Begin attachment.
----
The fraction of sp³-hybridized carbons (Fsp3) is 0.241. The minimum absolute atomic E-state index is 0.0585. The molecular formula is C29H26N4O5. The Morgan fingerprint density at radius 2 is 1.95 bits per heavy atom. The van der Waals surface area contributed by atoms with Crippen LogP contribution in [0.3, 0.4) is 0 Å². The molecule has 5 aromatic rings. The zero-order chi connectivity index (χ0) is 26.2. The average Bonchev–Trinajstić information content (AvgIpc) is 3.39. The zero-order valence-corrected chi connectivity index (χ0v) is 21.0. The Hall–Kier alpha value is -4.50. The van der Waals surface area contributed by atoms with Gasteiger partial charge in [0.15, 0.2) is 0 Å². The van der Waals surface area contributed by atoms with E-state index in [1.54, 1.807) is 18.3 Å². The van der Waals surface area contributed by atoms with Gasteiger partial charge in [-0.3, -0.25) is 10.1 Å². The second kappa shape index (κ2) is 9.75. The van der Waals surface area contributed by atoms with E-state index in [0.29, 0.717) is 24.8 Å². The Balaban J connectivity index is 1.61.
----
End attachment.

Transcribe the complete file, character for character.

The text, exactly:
The fraction of sp³-hybridized carbons (Fsp3) is 0.241. The minimum absolute atomic E-state index is 0.0585. The molecular formula is C29H26N4O5. The Morgan fingerprint density at radius 2 is 1.95 bits per heavy atom. The van der Waals surface area contributed by atoms with Crippen LogP contribution in [0.3, 0.4) is 0 Å². The molecule has 5 aromatic rings. The zero-order chi connectivity index (χ0) is 26.2. The average Bonchev–Trinajstić information content (AvgIpc) is 3.39. The zero-order valence-corrected chi connectivity index (χ0v) is 21.0. The Hall–Kier alpha value is -4.50. The van der Waals surface area contributed by atoms with Gasteiger partial charge in [0.15, 0.2) is 0 Å². The van der Waals surface area contributed by atoms with E-state index in [1.54, 1.807) is 18.3 Å². The van der Waals surface area contributed by atoms with Gasteiger partial charge in [-0.3, -0.25) is 10.1 Å². The second kappa shape index (κ2) is 9.75. The van der Waals surface area contributed by atoms with E-state index in [0.29, 0.717) is 24.8 Å². The Balaban J connectivity index is 1.61.